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Monday, August 11, 2014

The Cruel Jest of American ‘Humanitarian Aid’ to Iraq

U.S. soldier stands in front of an Iraqi woman’s house during a search for three missing soldiers in Al Thobat, Iraq in 2007. The U.S. Army (CC BY 2.0)

This post originally ran on Juan Cole’s Web page.

The United States of America has no claim on the language of “humanitarian aid” to Iraq after what it did to that country.  It is rather as though Washington should send Meals Ready to Eat to the good people of Hiroshima and Nagasaki.  One is happy that the U.S. has dropped food aid for the Yezidis trapped on a mountain after they escaped the so-called “Islamic State” of self-styled “caliph” Ibrahim.  But the U.S. press either has a short memory or is being disingenuous when they talk about a humanitarian mission in Iraq!

The U.S. invasion of Iraq in 2003 and the subsequent 8-year military Occupation of that country caused over one million Iraqis to be displaced abroad, especially to Syria and Jordan, but some of them got to Sweden and a few to the U.S. itself.

Further about 4 million Iraqis were displaced internally.  Baghdad underwent an ethnic cleansing of its Sunni Arabs, with the proportion likely falling from 45 percent of the city to 15 percent or so of the city.  The “Islamic State” push on the capital in concert with other Sunni Arabs is an attempt to recover what was taken from them by the Bush administration.  Likewise, the Sunni Turkmen of Tel Afar under the Americans were ethnically cleansed and the town became largely Shiite.  Turkmen Shiites are among the northern ethnic groups now menaced by IS.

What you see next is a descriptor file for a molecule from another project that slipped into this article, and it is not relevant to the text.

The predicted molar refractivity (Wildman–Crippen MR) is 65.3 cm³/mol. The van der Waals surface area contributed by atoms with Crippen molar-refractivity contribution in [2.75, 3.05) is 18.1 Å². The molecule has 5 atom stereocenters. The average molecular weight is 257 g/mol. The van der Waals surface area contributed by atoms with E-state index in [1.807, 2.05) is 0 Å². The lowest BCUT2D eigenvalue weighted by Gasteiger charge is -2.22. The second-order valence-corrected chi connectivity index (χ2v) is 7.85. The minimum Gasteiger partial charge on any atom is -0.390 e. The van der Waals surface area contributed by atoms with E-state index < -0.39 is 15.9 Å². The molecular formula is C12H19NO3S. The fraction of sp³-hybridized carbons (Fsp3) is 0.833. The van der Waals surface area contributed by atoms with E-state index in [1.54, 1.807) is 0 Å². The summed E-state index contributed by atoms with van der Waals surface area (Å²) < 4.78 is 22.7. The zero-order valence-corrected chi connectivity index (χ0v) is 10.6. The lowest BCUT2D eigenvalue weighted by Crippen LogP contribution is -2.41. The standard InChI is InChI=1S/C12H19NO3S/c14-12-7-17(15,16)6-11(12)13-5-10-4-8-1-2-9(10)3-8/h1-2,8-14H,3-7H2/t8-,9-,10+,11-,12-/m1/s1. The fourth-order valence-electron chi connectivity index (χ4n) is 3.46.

The U.S. was the proximate cause of a civil war in 2006-2007 in which at some points as many as 3,000 people were being killed each month. 

How many Iraqis died because of the U.S. invasion, i.e. the extra mortality rate, is hard to estimate.  But likely it was at least 300,000 persons.  Typically wounded in war are three times as many as the killed, so that would give us nearly 1 million wounded.  Most of the 300,000 who died were men, many of them with families, and in Iraq there were few or no insurance policies.  That left 300,000 or so widows and likely 1.5 million orphans.

“Humanitarian mission” may sound good to American ears.  But there is no way a few food drops can make up for what the U.S. did to Iraq.

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